Part 1: Getting Started Investing to Retire Early


Getting from “beginner investor” to “financially independent” will take time and effort. Still, I will start a multi-part series today to show you how to do it steadily and predictably. We get a lot of questions like, “How do I get started?” and “How can I get started with a small budget?” on our website. You’re way ahead of the curve if you’re even considering this inquiry. We’ve all been there at one time or another.

This is a warning:… I’m about to reveal something that “gurus” throughout the country charge thousands of dollars for at weekend seminars, but I’m giving it away for free right here. Because there are no real mysteries, the exposed ” secrets ” will look really elementary. There is no practical reason to complicate the procedures utilized here, as they have been used for millennia. Let’s explore how quickly someone could become financially independent using these techniques without risking everything.

Remember that everyone’s financial situation and aspirations are unique. For this series, we will assume that you have access to at least $15,000 in liquid capital (or home equity) to get started, that your income equals your costs, and that your credit is good enough to get financing. Have you taken note?…. Notice the following footnote.

The first step is to find a way to increase your wealth while maintaining your existing standard of living. I can’t put it any more simply than this…If you want to alter your present financial trajectory, you must invest time and resources into expanding existing sources of revenue and earning power. We’ll use real estate investing as an example of one viable strategy among many.

Here’s the terrible news for newcomers. When you invest in HARMS WAY, you stand to gain. You do everything you can to lessen your exposure, but the fact remains that successful investors generate returns through calculated risks. As they gain experience, savvy investors discover strategies for generating extraordinary returns on investment by taking risks universally mocked by their loved ones. They know the dangers involved yet judge them as acceptable given the potential benefits.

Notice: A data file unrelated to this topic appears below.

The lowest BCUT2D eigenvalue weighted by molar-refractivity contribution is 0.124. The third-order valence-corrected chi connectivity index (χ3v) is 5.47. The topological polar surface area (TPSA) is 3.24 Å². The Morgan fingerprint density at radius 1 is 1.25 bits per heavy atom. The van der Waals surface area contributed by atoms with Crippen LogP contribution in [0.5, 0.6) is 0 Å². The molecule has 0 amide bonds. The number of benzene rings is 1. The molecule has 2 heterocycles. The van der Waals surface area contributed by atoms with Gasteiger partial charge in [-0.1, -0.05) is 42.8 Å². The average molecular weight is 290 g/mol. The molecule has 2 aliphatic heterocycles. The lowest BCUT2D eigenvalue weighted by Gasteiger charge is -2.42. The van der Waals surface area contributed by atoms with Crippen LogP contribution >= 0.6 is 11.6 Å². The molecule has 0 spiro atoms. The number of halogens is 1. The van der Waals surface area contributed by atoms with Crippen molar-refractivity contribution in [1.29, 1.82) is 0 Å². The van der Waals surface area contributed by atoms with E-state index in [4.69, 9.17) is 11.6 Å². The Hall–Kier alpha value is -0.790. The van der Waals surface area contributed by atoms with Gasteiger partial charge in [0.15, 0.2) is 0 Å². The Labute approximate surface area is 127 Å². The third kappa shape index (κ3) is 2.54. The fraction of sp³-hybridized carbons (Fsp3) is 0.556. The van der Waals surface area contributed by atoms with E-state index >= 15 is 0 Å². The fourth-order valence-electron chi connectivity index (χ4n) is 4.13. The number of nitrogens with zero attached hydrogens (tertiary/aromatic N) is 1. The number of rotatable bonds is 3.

Leverage is one of the main attractions of real estate investing since it allows investors to buy more expensive properties with as little as ten to twenty percent of their cash. If you put 10% down and the value of the property rises by 20%, you will have made a 200% return (ignoring costs, taxes, and other considerations for the sake of argument). Of course, the inverse is also true… If the property’s value declines by 20%, you will lose the initial investment and need to come up with an additional 10% to cover the shortfall. Ouch!

Here is what I would recommend to a beginner:
1) Try to find an opportunity with a return of at least 150% in two years;

2) Be emotionally and monetarily ready for the possibility that the investment will fail;

Third, you must be able to provide compelling evidence that you will not incur a financial loss. Even if profits are lower than anticipated, you should avoid making a loss for now.

4) Have patience. You shouldn’t let this one result make or break you, but it is essential to your overall strategy.

Each investor must make their own decision. However, our Mastermind group is releasing a land project that appears to fit these criteria (see companion article Land Investing). The asking price is $150,000, and the down payment is $10,000 plus $3,500 for closing charges. Land payments could be made for two years when growth is anticipated, provided the borrower has excellent credit.